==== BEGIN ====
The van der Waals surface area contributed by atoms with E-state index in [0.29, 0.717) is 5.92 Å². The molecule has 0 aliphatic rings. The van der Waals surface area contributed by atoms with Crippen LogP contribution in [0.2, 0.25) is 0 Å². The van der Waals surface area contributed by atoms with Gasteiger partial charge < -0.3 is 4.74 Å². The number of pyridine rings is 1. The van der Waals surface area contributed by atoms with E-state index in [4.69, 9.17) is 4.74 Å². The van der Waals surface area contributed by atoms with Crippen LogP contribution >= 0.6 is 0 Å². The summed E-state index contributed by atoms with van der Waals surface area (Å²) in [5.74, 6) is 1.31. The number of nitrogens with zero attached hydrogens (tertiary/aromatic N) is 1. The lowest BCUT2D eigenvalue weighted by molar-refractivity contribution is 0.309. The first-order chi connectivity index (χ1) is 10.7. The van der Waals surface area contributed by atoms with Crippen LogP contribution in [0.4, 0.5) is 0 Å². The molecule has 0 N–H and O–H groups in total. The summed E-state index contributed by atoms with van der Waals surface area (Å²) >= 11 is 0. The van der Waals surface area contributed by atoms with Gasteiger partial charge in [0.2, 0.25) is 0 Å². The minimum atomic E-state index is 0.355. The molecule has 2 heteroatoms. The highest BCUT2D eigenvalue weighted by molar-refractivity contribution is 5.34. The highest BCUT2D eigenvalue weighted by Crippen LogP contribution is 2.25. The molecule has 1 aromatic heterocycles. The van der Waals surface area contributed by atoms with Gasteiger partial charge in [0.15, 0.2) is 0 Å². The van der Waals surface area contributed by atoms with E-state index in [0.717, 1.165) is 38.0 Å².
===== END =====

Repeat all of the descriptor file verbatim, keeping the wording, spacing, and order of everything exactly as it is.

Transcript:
The van der Waals surface area contributed by atoms with E-state index in [0.29, 0.717) is 5.92 Å². The molecule has 0 aliphatic rings. The van der Waals surface area contributed by atoms with Crippen LogP contribution in [0.2, 0.25) is 0 Å². The van der Waals surface area contributed by atoms with Gasteiger partial charge < -0.3 is 4.74 Å². The number of pyridine rings is 1. The van der Waals surface area contributed by atoms with E-state index in [4.69, 9.17) is 4.74 Å². The van der Waals surface area contributed by atoms with Crippen LogP contribution >= 0.6 is 0 Å². The summed E-state index contributed by atoms with van der Waals surface area (Å²) in [5.74, 6) is 1.31. The number of nitrogens with zero attached hydrogens (tertiary/aromatic N) is 1. The lowest BCUT2D eigenvalue weighted by molar-refractivity contribution is 0.309. The first-order chi connectivity index (χ1) is 10.7. The van der Waals surface area contributed by atoms with Crippen LogP contribution in [0.4, 0.5) is 0 Å². The molecule has 0 N–H and O–H groups in total. The summed E-state index contributed by atoms with van der Waals surface area (Å²) >= 11 is 0. The van der Waals surface area contributed by atoms with Gasteiger partial charge in [0.2, 0.25) is 0 Å². The minimum atomic E-state index is 0.355. The molecule has 2 heteroatoms. The highest BCUT2D eigenvalue weighted by molar-refractivity contribution is 5.34. The highest BCUT2D eigenvalue weighted by Crippen LogP contribution is 2.25. The molecule has 1 aromatic heterocycles. The van der Waals surface area contributed by atoms with Gasteiger partial charge in [0.15, 0.2) is 0 Å². The van der Waals surface area contributed by atoms with E-state index in [0.717, 1.165) is 38.0 Å².